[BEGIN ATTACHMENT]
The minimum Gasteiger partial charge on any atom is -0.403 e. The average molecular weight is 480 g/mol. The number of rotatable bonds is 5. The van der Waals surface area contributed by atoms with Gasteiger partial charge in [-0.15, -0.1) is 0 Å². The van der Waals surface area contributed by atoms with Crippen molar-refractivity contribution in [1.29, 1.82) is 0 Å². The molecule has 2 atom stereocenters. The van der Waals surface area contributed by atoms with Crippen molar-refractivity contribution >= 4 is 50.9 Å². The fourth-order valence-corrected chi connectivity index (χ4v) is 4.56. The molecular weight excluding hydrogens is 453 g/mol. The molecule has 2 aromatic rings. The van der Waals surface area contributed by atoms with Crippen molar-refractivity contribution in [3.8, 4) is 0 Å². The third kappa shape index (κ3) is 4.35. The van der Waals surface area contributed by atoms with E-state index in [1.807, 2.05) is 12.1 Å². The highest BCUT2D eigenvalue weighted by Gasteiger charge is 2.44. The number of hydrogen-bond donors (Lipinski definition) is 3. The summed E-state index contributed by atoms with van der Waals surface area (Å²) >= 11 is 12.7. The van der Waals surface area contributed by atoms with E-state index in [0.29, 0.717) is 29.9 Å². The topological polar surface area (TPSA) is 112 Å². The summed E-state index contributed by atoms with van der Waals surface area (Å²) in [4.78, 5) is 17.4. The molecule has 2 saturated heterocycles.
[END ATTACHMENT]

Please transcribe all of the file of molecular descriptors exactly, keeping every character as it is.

The minimum Gasteiger partial charge on any atom is -0.403 e. The average molecular weight is 480 g/mol. The number of rotatable bonds is 5. The van der Waals surface area contributed by atoms with Gasteiger partial charge in [-0.15, -0.1) is 0 Å². The van der Waals surface area contributed by atoms with Crippen molar-refractivity contribution in [1.29, 1.82) is 0 Å². The molecule has 2 atom stereocenters. The van der Waals surface area contributed by atoms with Crippen molar-refractivity contribution >= 4 is 50.9 Å². The fourth-order valence-corrected chi connectivity index (χ4v) is 4.56. The molecular weight excluding hydrogens is 453 g/mol. The molecule has 2 aromatic rings. The van der Waals surface area contributed by atoms with Crippen molar-refractivity contribution in [3.8, 4) is 0 Å². The third kappa shape index (κ3) is 4.35. The van der Waals surface area contributed by atoms with E-state index in [1.807, 2.05) is 12.1 Å². The highest BCUT2D eigenvalue weighted by Gasteiger charge is 2.44. The number of hydrogen-bond donors (Lipinski definition) is 3. The summed E-state index contributed by atoms with van der Waals surface area (Å²) >= 11 is 12.7. The van der Waals surface area contributed by atoms with E-state index in [0.29, 0.717) is 29.9 Å². The topological polar surface area (TPSA) is 112 Å². The summed E-state index contributed by atoms with van der Waals surface area (Å²) in [4.78, 5) is 17.4. The molecule has 2 saturated heterocycles.